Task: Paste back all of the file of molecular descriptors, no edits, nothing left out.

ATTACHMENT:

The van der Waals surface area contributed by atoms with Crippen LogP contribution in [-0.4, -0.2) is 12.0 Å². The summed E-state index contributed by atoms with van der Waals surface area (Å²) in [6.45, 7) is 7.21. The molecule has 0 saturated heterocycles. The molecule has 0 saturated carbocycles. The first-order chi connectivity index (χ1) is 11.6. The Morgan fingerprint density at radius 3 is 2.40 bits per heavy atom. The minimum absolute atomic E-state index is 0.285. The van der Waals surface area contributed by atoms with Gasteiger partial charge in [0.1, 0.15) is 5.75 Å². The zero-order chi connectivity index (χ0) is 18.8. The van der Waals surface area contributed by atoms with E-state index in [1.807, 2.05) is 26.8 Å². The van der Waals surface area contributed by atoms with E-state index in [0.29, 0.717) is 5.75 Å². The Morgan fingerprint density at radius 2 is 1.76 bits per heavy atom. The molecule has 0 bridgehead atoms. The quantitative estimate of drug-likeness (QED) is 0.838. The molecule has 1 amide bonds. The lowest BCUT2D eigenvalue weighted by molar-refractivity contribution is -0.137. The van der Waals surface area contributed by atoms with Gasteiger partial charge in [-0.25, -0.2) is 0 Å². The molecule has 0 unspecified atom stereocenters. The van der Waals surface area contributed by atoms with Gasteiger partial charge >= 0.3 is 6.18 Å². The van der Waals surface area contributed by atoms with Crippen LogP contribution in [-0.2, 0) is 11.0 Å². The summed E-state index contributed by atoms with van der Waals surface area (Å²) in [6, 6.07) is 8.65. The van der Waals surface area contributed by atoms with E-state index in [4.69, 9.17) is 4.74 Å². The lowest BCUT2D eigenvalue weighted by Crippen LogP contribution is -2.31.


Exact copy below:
The van der Waals surface area contributed by atoms with Crippen LogP contribution in [-0.4, -0.2) is 12.0 Å². The summed E-state index contributed by atoms with van der Waals surface area (Å²) in [6.45, 7) is 7.21. The molecule has 0 saturated heterocycles. The molecule has 0 saturated carbocycles. The first-order chi connectivity index (χ1) is 11.6. The Morgan fingerprint density at radius 3 is 2.40 bits per heavy atom. The minimum absolute atomic E-state index is 0.285. The van der Waals surface area contributed by atoms with Gasteiger partial charge in [0.1, 0.15) is 5.75 Å². The zero-order chi connectivity index (χ0) is 18.8. The van der Waals surface area contributed by atoms with E-state index in [1.807, 2.05) is 26.8 Å². The van der Waals surface area contributed by atoms with E-state index in [0.29, 0.717) is 5.75 Å². The Morgan fingerprint density at radius 2 is 1.76 bits per heavy atom. The molecule has 0 bridgehead atoms. The quantitative estimate of drug-likeness (QED) is 0.838. The molecule has 1 amide bonds. The lowest BCUT2D eigenvalue weighted by molar-refractivity contribution is -0.137. The van der Waals surface area contributed by atoms with Gasteiger partial charge in [-0.25, -0.2) is 0 Å². The molecule has 0 unspecified atom stereocenters. The van der Waals surface area contributed by atoms with Gasteiger partial charge >= 0.3 is 6.18 Å². The van der Waals surface area contributed by atoms with Crippen LogP contribution in [-0.2, 0) is 11.0 Å². The summed E-state index contributed by atoms with van der Waals surface area (Å²) in [6, 6.07) is 8.65. The van der Waals surface area contributed by atoms with E-state index in [4.69, 9.17) is 4.74 Å². The lowest BCUT2D eigenvalue weighted by Crippen LogP contribution is -2.31.